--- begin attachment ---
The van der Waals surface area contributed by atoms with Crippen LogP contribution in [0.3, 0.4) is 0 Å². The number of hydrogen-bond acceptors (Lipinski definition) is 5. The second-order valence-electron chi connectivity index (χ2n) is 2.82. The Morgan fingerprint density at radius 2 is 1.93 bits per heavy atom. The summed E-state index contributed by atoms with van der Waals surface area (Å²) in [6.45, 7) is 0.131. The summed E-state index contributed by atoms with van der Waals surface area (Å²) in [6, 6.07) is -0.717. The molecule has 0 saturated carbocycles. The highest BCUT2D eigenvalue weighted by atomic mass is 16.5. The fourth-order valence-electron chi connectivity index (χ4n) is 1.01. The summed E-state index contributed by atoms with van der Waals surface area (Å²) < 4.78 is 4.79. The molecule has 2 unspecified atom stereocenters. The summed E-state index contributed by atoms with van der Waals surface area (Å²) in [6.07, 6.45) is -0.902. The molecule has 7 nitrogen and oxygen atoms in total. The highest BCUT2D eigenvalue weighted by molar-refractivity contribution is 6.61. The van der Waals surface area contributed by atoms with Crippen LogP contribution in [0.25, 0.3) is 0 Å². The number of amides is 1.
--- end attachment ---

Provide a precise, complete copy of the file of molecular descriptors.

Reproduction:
The van der Waals surface area contributed by atoms with Crippen LogP contribution in [0.3, 0.4) is 0 Å². The number of hydrogen-bond acceptors (Lipinski definition) is 5. The second-order valence-electron chi connectivity index (χ2n) is 2.82. The Morgan fingerprint density at radius 2 is 1.93 bits per heavy atom. The summed E-state index contributed by atoms with van der Waals surface area (Å²) in [6.45, 7) is 0.131. The summed E-state index contributed by atoms with van der Waals surface area (Å²) in [6, 6.07) is -0.717. The molecule has 0 saturated carbocycles. The highest BCUT2D eigenvalue weighted by atomic mass is 16.5. The fourth-order valence-electron chi connectivity index (χ4n) is 1.01. The summed E-state index contributed by atoms with van der Waals surface area (Å²) < 4.78 is 4.79. The molecule has 2 unspecified atom stereocenters. The summed E-state index contributed by atoms with van der Waals surface area (Å²) in [6.07, 6.45) is -0.902. The molecule has 7 nitrogen and oxygen atoms in total. The highest BCUT2D eigenvalue weighted by molar-refractivity contribution is 6.61. The van der Waals surface area contributed by atoms with Crippen LogP contribution in [0.25, 0.3) is 0 Å². The number of amides is 1.